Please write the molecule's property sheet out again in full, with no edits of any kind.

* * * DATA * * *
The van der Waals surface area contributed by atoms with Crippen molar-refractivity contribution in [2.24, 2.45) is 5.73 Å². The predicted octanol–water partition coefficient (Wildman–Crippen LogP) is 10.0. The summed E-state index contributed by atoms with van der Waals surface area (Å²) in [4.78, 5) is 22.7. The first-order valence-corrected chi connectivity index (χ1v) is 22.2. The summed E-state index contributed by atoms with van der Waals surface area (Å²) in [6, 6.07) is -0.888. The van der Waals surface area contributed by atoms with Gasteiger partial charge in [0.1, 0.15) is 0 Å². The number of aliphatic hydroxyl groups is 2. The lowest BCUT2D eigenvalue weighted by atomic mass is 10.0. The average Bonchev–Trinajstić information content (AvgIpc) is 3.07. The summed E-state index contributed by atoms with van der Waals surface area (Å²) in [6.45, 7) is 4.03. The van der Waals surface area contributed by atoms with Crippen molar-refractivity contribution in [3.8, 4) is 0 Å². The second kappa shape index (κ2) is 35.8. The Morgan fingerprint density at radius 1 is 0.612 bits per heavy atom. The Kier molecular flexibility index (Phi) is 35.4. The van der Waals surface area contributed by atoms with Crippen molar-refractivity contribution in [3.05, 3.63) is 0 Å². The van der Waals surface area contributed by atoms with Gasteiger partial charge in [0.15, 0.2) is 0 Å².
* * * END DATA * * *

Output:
The van der Waals surface area contributed by atoms with Crippen molar-refractivity contribution in [2.24, 2.45) is 5.73 Å². The predicted octanol–water partition coefficient (Wildman–Crippen LogP) is 10.0. The summed E-state index contributed by atoms with van der Waals surface area (Å²) in [4.78, 5) is 22.7. The first-order valence-corrected chi connectivity index (χ1v) is 22.2. The summed E-state index contributed by atoms with van der Waals surface area (Å²) in [6, 6.07) is -0.888. The van der Waals surface area contributed by atoms with Gasteiger partial charge in [0.1, 0.15) is 0 Å². The number of aliphatic hydroxyl groups is 2. The lowest BCUT2D eigenvalue weighted by atomic mass is 10.0. The average Bonchev–Trinajstić information content (AvgIpc) is 3.07. The summed E-state index contributed by atoms with van der Waals surface area (Å²) in [6.45, 7) is 4.03. The van der Waals surface area contributed by atoms with Crippen molar-refractivity contribution in [3.8, 4) is 0 Å². The second kappa shape index (κ2) is 35.8. The Morgan fingerprint density at radius 1 is 0.612 bits per heavy atom. The Kier molecular flexibility index (Phi) is 35.4. The van der Waals surface area contributed by atoms with Crippen molar-refractivity contribution in [3.05, 3.63) is 0 Å². The van der Waals surface area contributed by atoms with Gasteiger partial charge in [0.15, 0.2) is 0 Å².